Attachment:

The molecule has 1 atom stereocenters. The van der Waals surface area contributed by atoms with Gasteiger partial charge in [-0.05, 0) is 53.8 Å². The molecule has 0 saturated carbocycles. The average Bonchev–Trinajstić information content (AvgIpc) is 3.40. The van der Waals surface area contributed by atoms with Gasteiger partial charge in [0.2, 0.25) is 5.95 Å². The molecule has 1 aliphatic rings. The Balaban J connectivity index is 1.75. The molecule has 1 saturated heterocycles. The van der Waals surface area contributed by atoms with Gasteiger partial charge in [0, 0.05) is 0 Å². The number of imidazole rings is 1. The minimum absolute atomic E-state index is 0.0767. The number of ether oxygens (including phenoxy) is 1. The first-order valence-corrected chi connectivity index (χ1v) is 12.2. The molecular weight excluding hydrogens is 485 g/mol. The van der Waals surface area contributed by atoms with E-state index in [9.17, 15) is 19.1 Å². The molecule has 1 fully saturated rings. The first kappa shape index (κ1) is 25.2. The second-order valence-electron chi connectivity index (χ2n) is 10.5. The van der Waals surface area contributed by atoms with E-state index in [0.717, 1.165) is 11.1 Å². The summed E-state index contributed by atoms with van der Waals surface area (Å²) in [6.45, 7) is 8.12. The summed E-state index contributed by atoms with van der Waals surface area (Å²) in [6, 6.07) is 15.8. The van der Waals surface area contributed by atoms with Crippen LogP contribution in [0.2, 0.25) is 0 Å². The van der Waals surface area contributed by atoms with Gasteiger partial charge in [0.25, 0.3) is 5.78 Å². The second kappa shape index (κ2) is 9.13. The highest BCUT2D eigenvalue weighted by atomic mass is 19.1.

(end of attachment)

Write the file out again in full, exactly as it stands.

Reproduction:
The molecule has 1 atom stereocenters. The van der Waals surface area contributed by atoms with Gasteiger partial charge in [-0.05, 0) is 53.8 Å². The molecule has 0 saturated carbocycles. The average Bonchev–Trinajstić information content (AvgIpc) is 3.40. The van der Waals surface area contributed by atoms with Gasteiger partial charge in [0.2, 0.25) is 5.95 Å². The molecule has 1 aliphatic rings. The Balaban J connectivity index is 1.75. The molecule has 1 saturated heterocycles. The van der Waals surface area contributed by atoms with Gasteiger partial charge in [0, 0.05) is 0 Å². The number of imidazole rings is 1. The minimum absolute atomic E-state index is 0.0767. The number of ether oxygens (including phenoxy) is 1. The first-order valence-corrected chi connectivity index (χ1v) is 12.2. The molecular weight excluding hydrogens is 485 g/mol. The van der Waals surface area contributed by atoms with E-state index in [9.17, 15) is 19.1 Å². The molecule has 1 fully saturated rings. The first kappa shape index (κ1) is 25.2. The second-order valence-electron chi connectivity index (χ2n) is 10.5. The van der Waals surface area contributed by atoms with E-state index in [0.717, 1.165) is 11.1 Å². The summed E-state index contributed by atoms with van der Waals surface area (Å²) in [6.45, 7) is 8.12. The summed E-state index contributed by atoms with van der Waals surface area (Å²) in [6, 6.07) is 15.8. The van der Waals surface area contributed by atoms with Crippen LogP contribution in [0.2, 0.25) is 0 Å². The van der Waals surface area contributed by atoms with Gasteiger partial charge in [0.25, 0.3) is 5.78 Å². The second kappa shape index (κ2) is 9.13. The highest BCUT2D eigenvalue weighted by atomic mass is 19.1.